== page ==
Walberswick, Suffolk, England: It’s a tiny village on the coast that checks off every requisite of the classic English hamlet — minus the murders solved by a clever vicar or spinsterly knitting instructor.
Eighteenth-century homes. Garden walls whose concrete is studded with ancient shells from the beach. A ruined church. A grocery store with a big, red, circular mailbox outside. A village green where the summer fete is held, and two pubs, the Anchor and the Bell. The ale is crisp and fresh, made across the river in the larger seaside resort town of Southwold, home to an old lighthouse, a pier and a long stretch of colorful beach houses for the London crowd.
You can drive to Southwold from Walbers, but better to take the ferry: a single rowboat oared by a member of a family that’s been going back and forth for generations. It’ll cost you a pound. The family dog sits in front as a lookout.
Walberswick is populated in part by refugees and retirees of London’s artistic circles, so you’ll find an extraordinary collection of talent meandering off to the beach. That fellow with the small dog in his bike basket? One of England’s best soundtrack composers, and a boy-band sensation in the 1960s. The amusing old lady at the Black Dog deli buying bread? Famed actress and director. (And one of the Freuds, you know.) Keira Knightley has a place here. That fellow there at the pub directed “Love, Actually.” And so on.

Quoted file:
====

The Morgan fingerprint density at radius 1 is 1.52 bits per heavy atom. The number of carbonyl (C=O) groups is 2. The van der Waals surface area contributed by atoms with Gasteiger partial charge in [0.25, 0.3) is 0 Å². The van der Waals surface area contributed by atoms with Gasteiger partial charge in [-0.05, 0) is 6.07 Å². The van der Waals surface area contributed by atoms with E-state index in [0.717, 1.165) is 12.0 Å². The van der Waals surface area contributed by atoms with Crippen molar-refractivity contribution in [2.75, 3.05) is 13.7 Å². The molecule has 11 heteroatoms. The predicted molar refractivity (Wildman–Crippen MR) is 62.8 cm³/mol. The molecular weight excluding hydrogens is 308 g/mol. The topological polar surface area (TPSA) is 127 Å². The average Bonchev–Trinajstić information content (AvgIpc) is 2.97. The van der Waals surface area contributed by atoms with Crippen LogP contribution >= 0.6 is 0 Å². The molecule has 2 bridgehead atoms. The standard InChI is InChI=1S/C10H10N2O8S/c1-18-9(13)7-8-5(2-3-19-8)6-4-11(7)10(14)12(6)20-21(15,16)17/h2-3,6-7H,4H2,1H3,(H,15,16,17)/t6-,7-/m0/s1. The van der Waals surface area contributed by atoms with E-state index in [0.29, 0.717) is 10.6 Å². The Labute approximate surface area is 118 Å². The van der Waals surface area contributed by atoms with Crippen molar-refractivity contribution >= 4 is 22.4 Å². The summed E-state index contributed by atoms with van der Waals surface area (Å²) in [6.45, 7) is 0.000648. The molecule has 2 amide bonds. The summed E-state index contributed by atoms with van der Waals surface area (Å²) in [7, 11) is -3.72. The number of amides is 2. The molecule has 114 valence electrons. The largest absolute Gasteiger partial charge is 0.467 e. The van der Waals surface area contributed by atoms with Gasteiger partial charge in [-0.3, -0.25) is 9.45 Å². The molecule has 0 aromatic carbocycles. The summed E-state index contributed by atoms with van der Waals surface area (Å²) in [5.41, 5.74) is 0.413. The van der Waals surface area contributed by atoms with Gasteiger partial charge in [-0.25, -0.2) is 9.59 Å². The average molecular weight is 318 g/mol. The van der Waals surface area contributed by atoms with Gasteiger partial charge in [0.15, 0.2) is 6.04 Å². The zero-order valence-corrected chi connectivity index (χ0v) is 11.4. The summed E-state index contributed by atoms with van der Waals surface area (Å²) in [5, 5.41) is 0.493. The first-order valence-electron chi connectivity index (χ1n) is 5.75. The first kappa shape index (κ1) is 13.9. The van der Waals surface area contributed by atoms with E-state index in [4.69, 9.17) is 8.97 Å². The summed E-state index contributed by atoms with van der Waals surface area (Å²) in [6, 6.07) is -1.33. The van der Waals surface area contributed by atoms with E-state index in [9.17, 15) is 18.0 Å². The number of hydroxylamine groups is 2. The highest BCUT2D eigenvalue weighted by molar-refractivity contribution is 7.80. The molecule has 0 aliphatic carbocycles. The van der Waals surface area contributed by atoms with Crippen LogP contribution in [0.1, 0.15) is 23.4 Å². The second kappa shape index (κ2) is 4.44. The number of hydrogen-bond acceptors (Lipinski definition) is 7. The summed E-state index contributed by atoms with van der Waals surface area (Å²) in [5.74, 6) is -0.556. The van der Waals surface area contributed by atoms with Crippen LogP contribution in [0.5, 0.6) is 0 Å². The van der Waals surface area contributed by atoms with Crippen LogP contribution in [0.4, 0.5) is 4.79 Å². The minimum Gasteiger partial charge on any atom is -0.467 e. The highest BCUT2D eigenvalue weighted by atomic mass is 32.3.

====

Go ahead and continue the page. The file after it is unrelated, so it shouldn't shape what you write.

But that’s just a quirky thing. Such talent is useful when you want to put on a show at the Village Hall, but it’s not a place for stargazing. It’s a place for, well, real stargazing. You leave the pub at closing time, wander down the dark road to your house, and if you have the inclination you may head toward the church, take the fork off Palmer’s Lane, and just sit in the field and marvel at the innumerable stars above.
Just keep in mind that it’s regarded as one of the most haunted villages in Suffolk. George Orwell reportedly saw a wraith in the church cemetery while visiting. A ghostly carriage is said to ride the streets some night, hoofs clopping.
I was due to go back in June, but, well. You know. Perhaps at summer’s end. Two months isn’t long to wait — and time moves at a different pace there. It’ll still be 1690 at the church, 1960 at the pub, and 2020 in the chic shop with Wi-Fi. It’ll still be Walbers.